This book will teach you how to enrich your AJAX applications with Django and jQuery in a practical manner with minimum fuss. It introduces AJAX basics, gets a little deeper, and then goes chapter-by-chapter through a carefully chosen case study. It demonstrates how different pieces of a Django AJAX application work in themselves and are put together and specifically leads you through building an intranet employee photo directory with social networking features.
Once a basic understanding of the various request types is discussed, the book moves on to provide in-depth examples of how and when to use Ajax in a web site or web application. Different data transmission formats, including plain text, HTML, XML, and JSON are discussed for their advantages and disadvantages. Also included is a discussion on web services and how they may be used to perform Ajax techniques. Next, more complex topics are covered. A chapter introducing a request management framework explores how to manage all of the requests inside of an Ajax application. Ajax debugging techniques are also discussed.
The last part of the book walks through the creation of two full-fledged Ajax web applications. The first, FooReader.NET, is an Ajax-powered RSS reader. The second, called AjaxMail, is an Ajax-enabled email system. Both of these applications incorporate many of the techniques discussed throughout the book.
The MS Ajax 4
AJAX is an exciting Web platform for many reasons. Using AJAX, many tasks that were traditionally performed on the server happen in the browser instead, resulting in fewer round-trips to the server, lower bandwidth consumption, and faster, more responsive Web UIs. While these outcomes are the result of offloading a good deal of work to the client, the browser still isn’t the environment of choice for many developers who would rather have the full power and flexibility of server apps at their disposal.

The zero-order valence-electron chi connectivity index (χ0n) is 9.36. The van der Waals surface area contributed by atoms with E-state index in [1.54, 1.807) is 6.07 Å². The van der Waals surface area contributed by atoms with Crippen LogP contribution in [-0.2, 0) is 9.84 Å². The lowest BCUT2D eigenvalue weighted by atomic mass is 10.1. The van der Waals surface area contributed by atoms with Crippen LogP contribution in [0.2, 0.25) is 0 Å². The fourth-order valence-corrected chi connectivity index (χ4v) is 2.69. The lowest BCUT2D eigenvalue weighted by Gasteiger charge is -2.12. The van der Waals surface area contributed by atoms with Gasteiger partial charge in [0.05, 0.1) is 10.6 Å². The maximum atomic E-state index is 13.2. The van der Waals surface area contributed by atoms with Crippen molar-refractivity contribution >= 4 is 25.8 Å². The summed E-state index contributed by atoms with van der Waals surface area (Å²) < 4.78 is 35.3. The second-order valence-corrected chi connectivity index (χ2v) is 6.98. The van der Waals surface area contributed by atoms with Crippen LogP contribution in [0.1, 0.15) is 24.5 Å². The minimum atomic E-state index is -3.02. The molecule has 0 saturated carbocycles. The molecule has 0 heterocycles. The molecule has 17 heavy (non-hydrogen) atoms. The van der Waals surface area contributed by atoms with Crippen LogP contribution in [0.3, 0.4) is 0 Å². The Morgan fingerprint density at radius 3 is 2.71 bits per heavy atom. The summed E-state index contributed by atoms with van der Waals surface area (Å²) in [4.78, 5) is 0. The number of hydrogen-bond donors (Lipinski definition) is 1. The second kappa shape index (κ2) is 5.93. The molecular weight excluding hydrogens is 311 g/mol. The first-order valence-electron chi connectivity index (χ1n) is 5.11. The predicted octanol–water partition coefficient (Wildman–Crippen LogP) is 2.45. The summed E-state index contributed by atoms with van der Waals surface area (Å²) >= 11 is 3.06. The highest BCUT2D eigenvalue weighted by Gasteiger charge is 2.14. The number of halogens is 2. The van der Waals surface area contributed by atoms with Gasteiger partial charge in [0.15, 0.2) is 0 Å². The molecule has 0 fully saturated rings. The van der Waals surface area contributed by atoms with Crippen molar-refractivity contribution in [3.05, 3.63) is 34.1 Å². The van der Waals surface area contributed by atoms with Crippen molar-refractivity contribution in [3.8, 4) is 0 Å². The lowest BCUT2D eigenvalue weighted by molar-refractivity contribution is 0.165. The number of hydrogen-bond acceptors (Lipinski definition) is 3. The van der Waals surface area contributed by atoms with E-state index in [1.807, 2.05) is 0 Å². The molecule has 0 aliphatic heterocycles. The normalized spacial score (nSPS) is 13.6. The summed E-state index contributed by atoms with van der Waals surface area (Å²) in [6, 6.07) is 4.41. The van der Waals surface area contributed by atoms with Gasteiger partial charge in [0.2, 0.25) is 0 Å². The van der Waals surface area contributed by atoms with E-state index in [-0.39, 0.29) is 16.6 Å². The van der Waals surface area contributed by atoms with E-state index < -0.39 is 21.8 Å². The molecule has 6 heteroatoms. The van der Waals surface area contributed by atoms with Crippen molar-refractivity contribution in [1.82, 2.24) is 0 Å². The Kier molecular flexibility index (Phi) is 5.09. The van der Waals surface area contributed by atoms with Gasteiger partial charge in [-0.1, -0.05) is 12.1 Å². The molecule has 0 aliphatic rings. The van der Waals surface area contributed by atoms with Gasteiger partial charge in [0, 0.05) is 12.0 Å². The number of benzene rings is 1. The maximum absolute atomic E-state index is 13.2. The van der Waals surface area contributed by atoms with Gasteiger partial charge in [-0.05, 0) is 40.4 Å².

Ajax Patterns and Best Practices
Ajax Patterns and Best Practices
Ajax is taking us into the next generation of web applications. Ajax has broken the client-server barrier by decoupling the client from the server, but an Ajax application still needs a server to extract content from. The most effective use of Ajax and the server requires an understanding of REST, an architectural style used to define Web services.
Ajax Patterns and Best Practices explores dynamic web applications that combine Ajax and REST as a single solution. A major advantage of REST is that like Ajax, it can be used with today's existing technologies.
This is an ideal book whether or not you have already created an Ajax application. Because the book outlines various patterns and best practices, you can quickly check and verify that you're building an efficient Ajax application.
Inside the book, the patterns will answer the following questions:
* What is Ajax, and REST and why do you even care? And if I should care what are some examples of websites that make effective use of Ajax and REST?
* What are the absolute basics of Ajax and REST and what parts of those basics should I use?
* How should deal with large amounts of data? Should I cache the data? Should I get the data piece fed to me? (Patterns: Cache Controller, and Infinite Data)
* People keep telling me that sessions and cookies are bad? Are they bad? What should I do? And while I think about how about generating content for other devices? (Permutations pattern)
* I want to fix the back-button problem of the HTML browser. (State Navigation pattern)
* What is the best way to create a mashup? (REST Based Model View Controller pattern)
* I understand that HTTP means I send data to the server, how about the server sending me some data without asking for it? (Persistent Communications pattern)
* My server side code looks like a mess with tags and code pieces everywhere how can I organize and make my HTML page behave like a SOA client and use REST based web services? (Content chunking pattern)
Foundations of Ajax